Essowe is a fantasy writer, classicist and nerd. Follow him on Twitter at @E.Tchalim. His first published story is coming later this fall in the Kaleidocast.
Classics is the study of the Ancient Mediterranean World, usually with a greater focus on Ancient Greek and Roman cultures. When I attended Brooklyn College, I chose to major in this field partly due to my life-long interest in the subject, but also my fiction always gravitated to secondary worlds inspired by ancient civilizations. The more I learned about real world ancient histories, ways of life, and belief systems, the more nuanced and dynamic my fictional worlds became.
John Crowley brought up Apuleis’ Golden Ass as another example. The tale is of a man named Lucius who, in an attempt turn himself into a bird, instead transforms into a donkey and must find a way to cure himself. What’s most interesting here is that this mistress had a collection of potions (or ointments in some translations) capable of completely altering physiology (Lucius’ having stolen the wrong one)—this being yet another device we often see in science fiction/fantasy.
Jo Walton used Roman philosopher Lucretius to champion this point, speaking of how he conceived of other universes (what we understand as solar systems) as having other inhabited planets like Earth at the center. While this is clearly untrue—the Earth isn’t even in the center of this universe—it does shows that Lucretius was constructing a vision of the cosmos based on his—and that of his time—understanding of astronomy.
With that said, we should be cautious in claiming the ancient stories as works of science fiction. Ms. Valente aptly stated that the intent of the storytellers must matter in the context of the genre we ascribe to their stories. As filled with elements of science fiction as they may be, these stories were “history and fact” in the eyes of the Ancient Greeks and Romans. This is a stark difference from contemporary SFF writers, who tend to create worlds and concepts that we know are not true.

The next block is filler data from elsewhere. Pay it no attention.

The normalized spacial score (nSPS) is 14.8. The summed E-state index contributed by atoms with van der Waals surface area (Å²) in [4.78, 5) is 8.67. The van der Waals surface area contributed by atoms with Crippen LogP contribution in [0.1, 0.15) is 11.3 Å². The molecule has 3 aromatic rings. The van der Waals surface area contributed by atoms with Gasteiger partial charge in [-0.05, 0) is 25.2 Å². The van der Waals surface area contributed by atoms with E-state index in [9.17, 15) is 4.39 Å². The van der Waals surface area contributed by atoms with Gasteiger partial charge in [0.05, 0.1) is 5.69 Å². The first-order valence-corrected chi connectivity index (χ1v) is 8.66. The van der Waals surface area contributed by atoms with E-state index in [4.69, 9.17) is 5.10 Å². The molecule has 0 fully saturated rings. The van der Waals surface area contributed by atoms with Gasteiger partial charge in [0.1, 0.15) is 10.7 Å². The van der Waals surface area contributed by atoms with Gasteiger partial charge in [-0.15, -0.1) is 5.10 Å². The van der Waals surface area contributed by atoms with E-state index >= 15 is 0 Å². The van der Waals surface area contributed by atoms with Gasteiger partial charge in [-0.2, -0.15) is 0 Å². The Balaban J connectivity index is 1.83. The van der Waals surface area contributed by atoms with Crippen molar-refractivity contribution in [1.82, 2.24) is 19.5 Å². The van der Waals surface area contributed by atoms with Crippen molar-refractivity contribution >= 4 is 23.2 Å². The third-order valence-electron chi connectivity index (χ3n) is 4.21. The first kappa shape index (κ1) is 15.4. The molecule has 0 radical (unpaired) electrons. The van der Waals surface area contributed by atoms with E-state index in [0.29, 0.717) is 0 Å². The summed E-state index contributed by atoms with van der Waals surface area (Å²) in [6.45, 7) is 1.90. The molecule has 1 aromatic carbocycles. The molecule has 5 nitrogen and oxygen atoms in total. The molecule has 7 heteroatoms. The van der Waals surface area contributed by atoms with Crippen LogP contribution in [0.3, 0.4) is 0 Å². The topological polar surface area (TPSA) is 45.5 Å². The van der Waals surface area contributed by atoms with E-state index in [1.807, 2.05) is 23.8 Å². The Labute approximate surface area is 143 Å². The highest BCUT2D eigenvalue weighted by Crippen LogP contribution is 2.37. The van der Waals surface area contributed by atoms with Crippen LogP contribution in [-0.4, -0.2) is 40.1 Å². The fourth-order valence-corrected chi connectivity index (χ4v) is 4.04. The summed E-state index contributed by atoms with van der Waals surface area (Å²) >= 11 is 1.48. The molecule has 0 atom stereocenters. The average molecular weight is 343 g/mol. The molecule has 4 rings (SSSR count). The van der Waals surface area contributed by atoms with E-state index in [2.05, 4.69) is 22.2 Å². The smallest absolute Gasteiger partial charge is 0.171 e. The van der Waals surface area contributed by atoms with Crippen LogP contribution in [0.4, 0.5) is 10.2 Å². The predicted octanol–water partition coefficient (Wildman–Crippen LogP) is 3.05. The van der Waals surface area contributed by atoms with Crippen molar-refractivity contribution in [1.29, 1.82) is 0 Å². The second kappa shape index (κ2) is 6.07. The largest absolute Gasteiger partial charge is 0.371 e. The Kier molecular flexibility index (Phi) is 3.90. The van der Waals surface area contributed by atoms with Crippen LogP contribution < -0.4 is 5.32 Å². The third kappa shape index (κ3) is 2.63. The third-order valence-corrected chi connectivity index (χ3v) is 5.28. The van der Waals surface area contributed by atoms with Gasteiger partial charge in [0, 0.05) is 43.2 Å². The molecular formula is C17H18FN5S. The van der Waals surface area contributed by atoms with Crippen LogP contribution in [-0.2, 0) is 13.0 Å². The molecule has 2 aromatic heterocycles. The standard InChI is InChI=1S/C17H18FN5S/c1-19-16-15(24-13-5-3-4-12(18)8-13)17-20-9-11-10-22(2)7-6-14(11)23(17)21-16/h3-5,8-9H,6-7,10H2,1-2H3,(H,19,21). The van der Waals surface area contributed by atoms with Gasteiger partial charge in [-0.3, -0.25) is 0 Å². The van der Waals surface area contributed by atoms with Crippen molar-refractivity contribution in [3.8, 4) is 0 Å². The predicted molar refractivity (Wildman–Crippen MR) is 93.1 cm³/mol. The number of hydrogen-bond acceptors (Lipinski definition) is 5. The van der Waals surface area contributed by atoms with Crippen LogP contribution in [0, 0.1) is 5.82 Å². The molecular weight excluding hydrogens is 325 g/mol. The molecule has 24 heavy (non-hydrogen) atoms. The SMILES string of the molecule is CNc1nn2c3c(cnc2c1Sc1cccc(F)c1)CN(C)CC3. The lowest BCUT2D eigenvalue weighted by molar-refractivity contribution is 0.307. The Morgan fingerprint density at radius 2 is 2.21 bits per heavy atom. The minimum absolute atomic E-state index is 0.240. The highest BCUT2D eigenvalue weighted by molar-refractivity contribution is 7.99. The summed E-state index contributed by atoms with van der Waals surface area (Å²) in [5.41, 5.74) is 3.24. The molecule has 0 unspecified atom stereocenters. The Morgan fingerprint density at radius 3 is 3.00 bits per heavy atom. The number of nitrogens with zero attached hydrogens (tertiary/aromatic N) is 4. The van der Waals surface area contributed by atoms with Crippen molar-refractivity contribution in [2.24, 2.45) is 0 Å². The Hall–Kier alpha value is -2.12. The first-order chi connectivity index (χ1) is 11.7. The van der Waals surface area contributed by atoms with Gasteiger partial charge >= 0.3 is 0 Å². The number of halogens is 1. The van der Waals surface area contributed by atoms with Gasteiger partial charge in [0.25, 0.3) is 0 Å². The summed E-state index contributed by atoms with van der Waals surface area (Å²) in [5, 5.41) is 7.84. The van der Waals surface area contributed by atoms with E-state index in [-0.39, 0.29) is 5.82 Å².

One of the few writers of antiquity to stray from the Greek framework and approach ours was Lucian of Samosata, specifically in his work A True Story. The panelists kept coming back to him because he was the first in his time to write a story and proclaim it as a fictional piece; his intent was to write a story that was not true. A True Story is a tale of space travel and aliens on different planets waging war—it doesn’t get more SF than that!
I thoroughly enjoyed this panel not only because of my background in Classics, nor just the quality of the discussion, but because it helped remind me that writing knows no boundaries. Sci-fi, fantasy, magical realism, etc—these are all terms that have been applied to our work for the sake of convenience and profit. At the end of the day, all we’re doing is imagining new worlds, concepts and scenarios, all of which are in varying degrees of conversation with the stories already in existence, whether it a story written ten years ago, or a thousand.
His short story The Emperor Mantis, is set to be published at The Kaleidocast. You can find him on Twitter at @Etchalim, where he talks abouts politics, ancient history, and random nerdy shenanigans.